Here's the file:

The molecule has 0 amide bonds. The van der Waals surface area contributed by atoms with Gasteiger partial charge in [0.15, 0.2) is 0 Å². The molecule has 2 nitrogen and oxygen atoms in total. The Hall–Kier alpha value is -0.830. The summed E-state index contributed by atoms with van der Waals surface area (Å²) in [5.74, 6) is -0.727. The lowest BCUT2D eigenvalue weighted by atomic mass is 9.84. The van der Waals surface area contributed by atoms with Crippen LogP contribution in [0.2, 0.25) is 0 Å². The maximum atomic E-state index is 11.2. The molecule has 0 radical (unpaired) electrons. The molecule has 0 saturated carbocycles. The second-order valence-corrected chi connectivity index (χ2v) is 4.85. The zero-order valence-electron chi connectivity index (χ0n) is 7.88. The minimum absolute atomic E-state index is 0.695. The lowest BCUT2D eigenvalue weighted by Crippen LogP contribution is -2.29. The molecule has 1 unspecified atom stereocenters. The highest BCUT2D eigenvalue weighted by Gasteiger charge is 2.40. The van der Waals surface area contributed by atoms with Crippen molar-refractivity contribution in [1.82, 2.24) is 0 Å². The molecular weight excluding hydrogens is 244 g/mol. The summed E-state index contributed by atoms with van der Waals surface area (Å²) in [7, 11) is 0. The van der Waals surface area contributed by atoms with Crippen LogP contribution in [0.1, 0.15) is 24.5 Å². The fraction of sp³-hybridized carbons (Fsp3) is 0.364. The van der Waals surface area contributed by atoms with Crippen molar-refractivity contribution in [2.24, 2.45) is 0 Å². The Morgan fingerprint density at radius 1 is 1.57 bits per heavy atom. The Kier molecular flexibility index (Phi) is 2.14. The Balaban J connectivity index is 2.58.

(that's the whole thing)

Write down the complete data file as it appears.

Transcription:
The molecule has 0 amide bonds. The van der Waals surface area contributed by atoms with Gasteiger partial charge in [0.15, 0.2) is 0 Å². The molecule has 2 nitrogen and oxygen atoms in total. The Hall–Kier alpha value is -0.830. The summed E-state index contributed by atoms with van der Waals surface area (Å²) in [5.74, 6) is -0.727. The lowest BCUT2D eigenvalue weighted by atomic mass is 9.84. The van der Waals surface area contributed by atoms with Crippen LogP contribution in [0.2, 0.25) is 0 Å². The maximum atomic E-state index is 11.2. The molecule has 0 radical (unpaired) electrons. The molecule has 0 saturated carbocycles. The second-order valence-corrected chi connectivity index (χ2v) is 4.85. The zero-order valence-electron chi connectivity index (χ0n) is 7.88. The minimum absolute atomic E-state index is 0.695. The lowest BCUT2D eigenvalue weighted by Crippen LogP contribution is -2.29. The molecule has 1 unspecified atom stereocenters. The highest BCUT2D eigenvalue weighted by Gasteiger charge is 2.40. The van der Waals surface area contributed by atoms with Crippen molar-refractivity contribution in [1.82, 2.24) is 0 Å². The molecular weight excluding hydrogens is 244 g/mol. The summed E-state index contributed by atoms with van der Waals surface area (Å²) in [7, 11) is 0. The van der Waals surface area contributed by atoms with Crippen LogP contribution in [0.1, 0.15) is 24.5 Å². The fraction of sp³-hybridized carbons (Fsp3) is 0.364. The van der Waals surface area contributed by atoms with Crippen molar-refractivity contribution in [2.24, 2.45) is 0 Å². The Morgan fingerprint density at radius 1 is 1.57 bits per heavy atom. The Kier molecular flexibility index (Phi) is 2.14. The Balaban J connectivity index is 2.58.